If you did not buy a 160GB iPod Classic before Apple discontinued those, an iPod Touch or one of the new Hi Resolution MP3 Players is your only option if you need a large capacity storage music player that is new, so they kind of have you there. But there are options. A brand new Samsung Galaxy S IV can be found on eBay from reputable sellers for as little as $140. With expandable storage available via its microSD slot, you can bump storage up to about 80GB (72GB of real storage, as the OS is still bloated).
To a certain extent, I regret not having bought and used the S IV as one of my phones during its primary service life. The device feels good in the hand. For a price point much less than the lowest capacity iPod Touch, you get a 5 inch 1080p Super AMOLED screen covered in Gorilla Glass, with a 13MP camera and a 2600 mAH battery. In comparison, with the Touch you get an 1136 X 640 display at 4 inches, an 8MP camera, at the storage levels above. Hardware and design-wise, the iPod Touch is a nice piece of kit, but the Galaxy S IV is a heck of a piece of hardware itself at a much lower price point.
I bring this all up because of how I use my S IV and who I’d recommend it for. I still like having a dedicated music player. As a frequent traveler and someone who often has to work remote without wifi or data signals easily available, I need devices with music on them that is self-contained and can be ready to go on a moment’s notice. The Galaxy S IV fulfills a slot in my kit as a portable multimedia device that plays music, video (both streaming and onboard files), and has a few games loaded on it. I also use it as a small productivity device for note taking, offloading some additional battery consumption from my on-duty smartphone.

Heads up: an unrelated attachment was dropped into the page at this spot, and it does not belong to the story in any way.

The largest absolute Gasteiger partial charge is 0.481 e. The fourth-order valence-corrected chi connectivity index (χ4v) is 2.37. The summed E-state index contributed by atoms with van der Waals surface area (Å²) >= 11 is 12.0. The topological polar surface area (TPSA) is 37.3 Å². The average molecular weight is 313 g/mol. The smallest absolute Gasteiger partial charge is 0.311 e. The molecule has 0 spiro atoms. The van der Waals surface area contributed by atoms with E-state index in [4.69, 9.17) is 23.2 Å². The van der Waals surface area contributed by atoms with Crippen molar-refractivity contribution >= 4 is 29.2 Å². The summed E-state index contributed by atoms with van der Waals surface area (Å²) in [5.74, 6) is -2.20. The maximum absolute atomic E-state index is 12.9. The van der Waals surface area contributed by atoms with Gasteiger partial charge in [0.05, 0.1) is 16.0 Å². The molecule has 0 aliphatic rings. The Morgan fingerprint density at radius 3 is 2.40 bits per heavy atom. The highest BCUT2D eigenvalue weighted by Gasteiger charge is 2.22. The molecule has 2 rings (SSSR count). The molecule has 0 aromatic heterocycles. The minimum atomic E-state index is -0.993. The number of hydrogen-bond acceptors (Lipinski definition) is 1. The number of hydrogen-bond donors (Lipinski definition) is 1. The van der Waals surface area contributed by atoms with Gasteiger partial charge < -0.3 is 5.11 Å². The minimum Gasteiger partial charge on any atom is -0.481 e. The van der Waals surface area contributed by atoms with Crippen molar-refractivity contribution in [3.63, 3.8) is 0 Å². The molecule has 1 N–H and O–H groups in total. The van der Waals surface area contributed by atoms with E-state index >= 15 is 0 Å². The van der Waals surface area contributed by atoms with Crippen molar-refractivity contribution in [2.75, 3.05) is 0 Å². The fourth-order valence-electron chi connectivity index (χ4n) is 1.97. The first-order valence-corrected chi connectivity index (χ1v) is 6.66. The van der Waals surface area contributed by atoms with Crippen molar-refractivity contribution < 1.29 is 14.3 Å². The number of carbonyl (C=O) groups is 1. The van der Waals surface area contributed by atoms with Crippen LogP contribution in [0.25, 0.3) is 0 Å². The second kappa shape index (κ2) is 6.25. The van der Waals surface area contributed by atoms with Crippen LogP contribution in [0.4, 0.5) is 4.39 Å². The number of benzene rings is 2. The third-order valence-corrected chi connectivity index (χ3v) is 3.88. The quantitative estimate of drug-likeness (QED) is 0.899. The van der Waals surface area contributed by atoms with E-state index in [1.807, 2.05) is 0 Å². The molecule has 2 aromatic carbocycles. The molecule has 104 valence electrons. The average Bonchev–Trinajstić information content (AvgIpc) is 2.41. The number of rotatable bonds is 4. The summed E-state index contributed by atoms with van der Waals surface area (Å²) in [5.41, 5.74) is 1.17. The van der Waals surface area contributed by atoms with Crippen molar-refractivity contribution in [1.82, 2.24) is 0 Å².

Accessory wise, I’ve slapped a tempered glass screen protector on my Arctic Blue US Cellular version, and I have a couple of 5200 mAH batteries for extended endurance. The extra battery life and bigger screen mean that I am able to deploy with the Galaxy S IV as part of my kit and be on the go with capabilities that exceed what I have when I bring along the iPod Touch. The Galaxy S IV is also an excellent little news reader with either apps or the Chrome browser. I also use it as a comms device; for keeping in touch with the rest of the GWW staff or using Google Voice to communicate with friends and family.
Of course this device is at or very close to the end of its supported service life. So if you want to bump yourself forward in the timeline and look at a 2014 Android phone, that might be a better alternative. The main thing I want to get across is that older Android phones are great little devices to use for adjacent functions when their time as your primary smartphone is done. You can re-purpose your old phone when you upgrade, or even buy an older phone for some of the use-cases I listed above, instead of more recently launched and more expensive devices.
Until the next time in the Weapons Locker, take care. Please post about your own experience re-purposing older tech in the comments below, or your experiences with the Galaxy S IV if this is a phone that you owned. We love to hear other opinions on these same topics from our readership, so giddyap!!!